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Wood Inlay Techniques


"Intarsia" is an ancient Italian woodworking method for making 3-dimensional pictures in wood. Often these woods are between 1/4" and 1 3/4" thick, and can be of several different species in the same piece. The colors and grain patterns on the wood are carefully chosen to enhance the design. When pictures are made with veneers, it is called "marquetry". The term "parquetry" is used for pictures made of veneer using geometric designs rather than a scene or identifiable object. For a more detailed history of intarsia, click here.

If you want to learn how to create intarsia (amd get some free patterns), try this DOWNLOADABLE book:

The Complete Intarsia Manual

My first intarsia, a pelican: poplar, black walnut, western red cedar and ebony (eye)

If you enjoy putting jigsaw puzzles together, you'll see how much fun this woodworking pastime can be. And it doesn't have to have a lot of parts to it to look good. For example, the pelican here was the first one that I ever did, in a WoodCraft class, from a pattern in a book by Judy Gale Roberts. It has only 9 pieces to work with, all but one were easy to sand, shape and fit, but that was because I had never used a scroll saw before and my cutting of that one piece was atrocious! As you can see, unlike the frustrations of a standard cardboard jigsaw puzzle, if the pieces don't fit, you can sand them down and MAKE them fit!

Of course, you can design your own if you don't find what you like in the pattern books. The background of this page is from an intarsia that I designed myself by modifying the standard southwestern motifs of Kokopelli found in the Southwest Scroll Saw Patterns book by Spielmann. It uses 7 different exotic woods, has leather trim, a tiny ebony Kokopelli fetish that is no larger than 1/2 my thumbnail sitting on the Bois d'Arc flute, and was a project of "firsts":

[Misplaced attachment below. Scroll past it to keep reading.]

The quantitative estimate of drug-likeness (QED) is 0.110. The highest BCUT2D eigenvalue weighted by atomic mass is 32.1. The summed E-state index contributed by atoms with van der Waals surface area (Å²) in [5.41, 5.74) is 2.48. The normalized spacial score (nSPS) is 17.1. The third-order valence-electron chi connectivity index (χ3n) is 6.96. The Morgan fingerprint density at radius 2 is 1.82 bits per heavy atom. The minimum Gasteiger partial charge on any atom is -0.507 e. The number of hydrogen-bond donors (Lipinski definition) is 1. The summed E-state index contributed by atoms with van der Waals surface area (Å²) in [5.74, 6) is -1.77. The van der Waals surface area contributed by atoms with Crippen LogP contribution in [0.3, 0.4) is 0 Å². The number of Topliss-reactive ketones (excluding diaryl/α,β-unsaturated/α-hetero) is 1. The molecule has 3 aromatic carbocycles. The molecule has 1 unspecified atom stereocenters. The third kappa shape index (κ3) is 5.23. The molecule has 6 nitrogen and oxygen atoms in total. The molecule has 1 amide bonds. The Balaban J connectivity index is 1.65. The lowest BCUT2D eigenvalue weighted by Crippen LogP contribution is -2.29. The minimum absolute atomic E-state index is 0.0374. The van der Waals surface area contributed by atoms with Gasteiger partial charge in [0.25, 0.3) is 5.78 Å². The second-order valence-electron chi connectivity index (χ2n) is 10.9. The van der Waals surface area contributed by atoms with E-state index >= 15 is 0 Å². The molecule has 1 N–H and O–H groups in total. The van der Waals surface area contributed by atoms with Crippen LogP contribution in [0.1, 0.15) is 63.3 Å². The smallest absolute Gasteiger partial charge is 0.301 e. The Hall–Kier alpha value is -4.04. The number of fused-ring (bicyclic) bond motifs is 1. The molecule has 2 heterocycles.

Detail of kokopelli intarsia: ebony kokopelli playing bois d'arc flute

If you would like to see the bois d'arc flute and ebony fetish that I based my intarsia pattern on, click here.

great blue heron intarsia, blue stain pine, poplar

Great Blue Heron

This 70-piece Great Blue Heron intarsia has been a real challenge! From a pattern by Judy Gale Roberts, this design called for Western Red Cedar, but a BLUE Heron is not RED, so, since I use natural woods (no stain), the search began for bluish-grey wood. I finally found Blue Stain Pine, (described in the puzzle section below) and so here is the Heron!

I have since discovered a gray form of Eucalyptus (as a pen blank), but so far, not in a board large enough to use for another heron.

Click here to see the carved detail of the foot, and the tiny knot on the beak defining the nostril.

western red cedar, claro walnut, ebony, and mahogany

Black Masked Red Afghan Hound Head Study

This Afghan Hound is my own design. I was determined to find a way to portray the long flowing coat in wood! The pattern was originally designed around a picture I found of Pahlavi Putting on the Ritz (Taco), but after going to a dog show in San Angelo, it was redrawn to become more of a composite of the Afghan hounds I saw there.

It just made its public debut at the Midwest Scrollsaw Picnic in Pontiac, Il. on Aug 5, 2000. Made from western red cedar, claro walnut, ebony and mahogany, it is just slightly smaller than life-size.

I have plans to design more intarsia Afghan hounds in various poses. Uh, smaller than life size...I haven't that much wall space!

Miniature Dolphin Intarsia

cherry, black walnut, poplar dolphin intarsia From Small Intarsia by Judy Gale Roberts. I cut the stacked pieces of Cherry, Black Walnut and Poplar out on a little 1928 Delta Scroll Boy that uses pin-end blades. You have to crank it with one hand, and move the wood with the other.

It's much easier to get someone else to crank it... Has anyone ever tried to attach a motor to one? It looks like it will accept a belt-drive of some kind, and a friend of mine suggested hooking it to a drill, but didn't say HOW.

Intarsia Works in Progress

Pelican intarsia

My newest Pelican

| Marquetry | Parquetry | Veneering |

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Updated: October 11, 2004